A better way to style Drupal blocks

To style a block, you first need a way to target it in CSS. When you inspect a block's HTML, you will see that it has a block ID selector. You can use that to target the block in CSS. But this is not the best way to style blocks in CSS. It can very quickly become hard to maintain. There is a better way, but first, lets look at how to do with the block ID.

Here is an an example, my blog which contains a photo of me and a short message.

Hello block

  1. <div id="block-block-1" class="block block-block">
  2. <p><img src="/files/bw_80.jpg" align="right"> I am Blair Wadman and this where I share tutorials and trouble shooting guides.</p>
  3. </div>

In this case, the block ID is 1, so the block contains an ID of block-block-1. Where does 1 come from? Look in the block_custom table in the database and you will see that each block has a unique ID, called bid.

You can use block-block-1 as the selector in CSS.

  1. #block-block-1 {
  2. background-color: #557eb3;
  3. padding: 7px;
  4. width: auto;
  5. margin-bottom: 10px;
  6. }

All good. Every block has a unique ID, so targeting them in CSS shouldn’t be a problem.

But is this the best approach? Probably not. In fact, it is a bad idea for the following reasons:

You can’t always guarantee the block ID will be correct.

Let’s say you have a dev site and a live site (or a full dev -> qa -> staging -> live pipeline if you are really lucky). If a block already exists on live and you pull it down locally, you can style it using the ID. But what if blocks are added manually on different environments? You can't guarantee that the ID will always be the same.

You can’t easily reuse the same block style.

You can group selectors with the block IDs, but it gets messy very quickly.

For example, let’s say you have 5 blocks that require the same style. You’d end up with something like this:

  1. #block-block-1,
  2. #block-block-3,
  3. #block-block-7,
  4. #block-block-15,
  5. #block-block-16 {
  6. background-color: #557eb3;
  7. padding: 7px;
  8. width: auto;
  9. margin-bottom: 10px;
  10. }

No doubt you will have many difficult styles grouped like this. Your CSS file is going to be unnecessarily huge and messy and hard to maintain.

Use a class name

The better approach is to add class names to the blocks.

A) You can guarantee the same selector on all environments
B) You can use the same style on multiple blocks by using the same class.

But wait, you can’t add your own class to a block in Drupal! Well, thanks to the block class module, you can. So go ahead and install it  

You will get a nice field where you can add your CSS class.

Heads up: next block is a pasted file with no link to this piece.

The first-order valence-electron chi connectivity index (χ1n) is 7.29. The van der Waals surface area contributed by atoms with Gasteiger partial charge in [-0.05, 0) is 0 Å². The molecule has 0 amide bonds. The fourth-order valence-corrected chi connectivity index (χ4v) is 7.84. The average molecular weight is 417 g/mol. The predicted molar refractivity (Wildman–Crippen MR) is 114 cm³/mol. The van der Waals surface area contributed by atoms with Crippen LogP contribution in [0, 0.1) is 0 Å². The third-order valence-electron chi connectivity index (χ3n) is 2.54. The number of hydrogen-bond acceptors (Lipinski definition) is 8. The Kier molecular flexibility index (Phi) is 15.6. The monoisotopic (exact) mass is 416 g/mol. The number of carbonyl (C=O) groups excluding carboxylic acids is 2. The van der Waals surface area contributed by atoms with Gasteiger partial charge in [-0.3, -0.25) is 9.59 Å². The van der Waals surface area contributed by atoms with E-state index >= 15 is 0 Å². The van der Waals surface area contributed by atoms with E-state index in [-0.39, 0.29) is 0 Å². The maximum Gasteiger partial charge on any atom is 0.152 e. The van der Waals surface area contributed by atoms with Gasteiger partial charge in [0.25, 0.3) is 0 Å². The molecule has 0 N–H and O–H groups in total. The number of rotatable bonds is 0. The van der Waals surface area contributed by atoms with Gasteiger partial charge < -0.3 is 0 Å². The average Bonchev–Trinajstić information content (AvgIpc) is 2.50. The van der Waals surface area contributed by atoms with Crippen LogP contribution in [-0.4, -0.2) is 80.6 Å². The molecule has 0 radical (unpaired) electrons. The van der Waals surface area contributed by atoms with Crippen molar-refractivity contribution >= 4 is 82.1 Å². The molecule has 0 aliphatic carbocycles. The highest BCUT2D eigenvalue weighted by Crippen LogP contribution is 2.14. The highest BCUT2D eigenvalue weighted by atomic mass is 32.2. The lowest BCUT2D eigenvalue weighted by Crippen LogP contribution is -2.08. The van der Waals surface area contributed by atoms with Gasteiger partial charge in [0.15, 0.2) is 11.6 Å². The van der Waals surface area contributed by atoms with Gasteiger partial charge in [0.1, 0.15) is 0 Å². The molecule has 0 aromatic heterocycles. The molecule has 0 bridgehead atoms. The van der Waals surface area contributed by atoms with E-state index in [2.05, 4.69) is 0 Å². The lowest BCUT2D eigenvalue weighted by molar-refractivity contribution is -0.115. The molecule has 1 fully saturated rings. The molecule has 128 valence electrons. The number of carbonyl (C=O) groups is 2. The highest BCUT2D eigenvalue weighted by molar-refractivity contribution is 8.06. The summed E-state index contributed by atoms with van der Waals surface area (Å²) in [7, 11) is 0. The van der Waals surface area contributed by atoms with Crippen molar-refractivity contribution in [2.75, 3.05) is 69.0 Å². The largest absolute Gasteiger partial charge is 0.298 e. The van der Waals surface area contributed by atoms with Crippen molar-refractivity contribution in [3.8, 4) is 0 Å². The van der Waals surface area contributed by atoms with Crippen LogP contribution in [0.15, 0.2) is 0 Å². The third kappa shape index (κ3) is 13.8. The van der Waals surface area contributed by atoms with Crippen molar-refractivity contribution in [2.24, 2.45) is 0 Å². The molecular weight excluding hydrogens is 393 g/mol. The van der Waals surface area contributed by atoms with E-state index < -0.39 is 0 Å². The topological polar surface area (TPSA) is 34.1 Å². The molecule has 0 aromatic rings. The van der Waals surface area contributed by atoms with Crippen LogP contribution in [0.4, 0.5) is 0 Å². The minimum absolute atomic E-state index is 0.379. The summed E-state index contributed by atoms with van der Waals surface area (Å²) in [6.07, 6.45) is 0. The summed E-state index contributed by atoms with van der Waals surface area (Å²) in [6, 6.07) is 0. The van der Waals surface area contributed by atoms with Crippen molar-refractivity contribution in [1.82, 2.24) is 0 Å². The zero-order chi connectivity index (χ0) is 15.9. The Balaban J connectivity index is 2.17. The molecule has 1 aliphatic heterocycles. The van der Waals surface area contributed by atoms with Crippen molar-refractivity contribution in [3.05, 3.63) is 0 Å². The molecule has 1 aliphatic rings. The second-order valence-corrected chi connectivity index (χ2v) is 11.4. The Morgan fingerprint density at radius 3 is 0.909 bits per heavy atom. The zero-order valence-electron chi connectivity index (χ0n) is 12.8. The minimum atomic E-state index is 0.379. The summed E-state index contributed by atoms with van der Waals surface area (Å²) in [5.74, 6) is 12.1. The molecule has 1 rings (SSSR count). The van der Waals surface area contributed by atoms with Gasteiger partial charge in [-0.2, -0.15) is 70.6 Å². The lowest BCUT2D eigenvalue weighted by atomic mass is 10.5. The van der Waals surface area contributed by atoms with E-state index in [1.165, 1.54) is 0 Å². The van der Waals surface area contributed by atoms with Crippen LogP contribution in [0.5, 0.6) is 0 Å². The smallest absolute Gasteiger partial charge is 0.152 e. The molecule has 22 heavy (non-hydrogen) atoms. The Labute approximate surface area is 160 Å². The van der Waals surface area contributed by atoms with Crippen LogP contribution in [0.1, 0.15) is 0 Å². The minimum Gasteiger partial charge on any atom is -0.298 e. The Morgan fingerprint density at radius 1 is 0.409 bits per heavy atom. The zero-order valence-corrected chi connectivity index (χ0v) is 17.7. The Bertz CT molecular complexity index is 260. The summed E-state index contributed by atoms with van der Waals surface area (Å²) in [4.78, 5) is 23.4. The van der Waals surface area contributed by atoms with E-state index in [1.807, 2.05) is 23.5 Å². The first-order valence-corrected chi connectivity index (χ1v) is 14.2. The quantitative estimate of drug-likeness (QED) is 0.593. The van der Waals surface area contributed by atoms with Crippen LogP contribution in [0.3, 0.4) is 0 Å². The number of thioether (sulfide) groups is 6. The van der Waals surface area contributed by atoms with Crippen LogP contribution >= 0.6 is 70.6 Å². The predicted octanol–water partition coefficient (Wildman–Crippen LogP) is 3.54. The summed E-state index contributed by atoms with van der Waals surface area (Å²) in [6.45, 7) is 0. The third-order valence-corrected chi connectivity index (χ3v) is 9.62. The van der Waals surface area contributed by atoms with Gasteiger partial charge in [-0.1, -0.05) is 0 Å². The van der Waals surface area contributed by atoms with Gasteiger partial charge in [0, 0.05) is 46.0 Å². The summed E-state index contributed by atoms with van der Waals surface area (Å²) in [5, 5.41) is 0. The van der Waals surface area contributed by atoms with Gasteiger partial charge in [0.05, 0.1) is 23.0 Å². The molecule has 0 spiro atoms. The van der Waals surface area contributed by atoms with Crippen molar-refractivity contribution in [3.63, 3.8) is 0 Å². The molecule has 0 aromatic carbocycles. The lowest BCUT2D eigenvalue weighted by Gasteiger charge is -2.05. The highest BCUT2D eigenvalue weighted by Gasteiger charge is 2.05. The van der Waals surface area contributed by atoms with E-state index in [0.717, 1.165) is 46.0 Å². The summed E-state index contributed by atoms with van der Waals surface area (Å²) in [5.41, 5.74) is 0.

I have called my class 'blue-box'. The class 'blue-box' is then added to the block and you can style it.

The HTML:

  1. <div id="block-block-1" class="block block-block blue-box">
  2. <p><img src="/files/bw_80.jpg" align="right"> I am Blair Wadman and this where I share tutorials and trouble shooting guides.</p>
  3. </div>

The CSS:

  1. .block.blue-box {
  2. background-color: #557eb3;
  3. padding: 7px;
  4. width: auto;
  5. margin-bottom: 10px;
  6. }

The downside to this approach is that if a non-developer adds a block to the site, they will have a hard time knowing which class to add. In fact, they will not know to add a class unless you tell them to! But read on, there is a solution for that too!

Styles for content editors

Luckily there is a very easy way for content editors to manage styles, so they don’t need to worry about CSS class names. You need another module called Block Class Styles for this.

Once installed and enabled, you can define styles and associate them with classes. So, let’s say you want a style called “blue box”. This makes it clear to editors that they are indeed going to get a blue box. In the module settings page, you’d define the CSS class and style name (for people to see in the blocks interface) with a pipe between them, like so:

blue-box | Blue box block

Adding style definitions

Once installed, you will find the above field in the admin form here: admin/structure/block/styles

Then add some styles to your CSS file with the blue-box class name:

  1. .blue-box {
  2. background-color: #557eb3;
  3. padding: 7px;
  4. width: auto;
  5. margin-bottom: 10px;
  6. }

And when a content editor adds or edits a block, they can select Blue box from the selection of predefined styles.

Selecting a block style

Wrapping up

Using the default block IDs is fine enough to get the job done, but as with most things in Drupal, there is a better way. Small changes like creating block styles go a long way to improving the experience of those using the Drupal site to manage their content and its styling.

Comments

As alternative approach you can use panels and write your own pane styles plugins. Very nice UI as well.

Block Class module! Seems as really useful module, thanks.

I hate it when i use view id and block ID and field names in themes!

Insightful article. Thank you. I've been beating my head against the wall of styling multiple block id's and this will help.

Block Class module! Seems as really useful module, thanks.

Thanks so much for this post! It helps make for the Block Class and Block Class Styles modules make sense to me!

Great! Thank you! Very useful.

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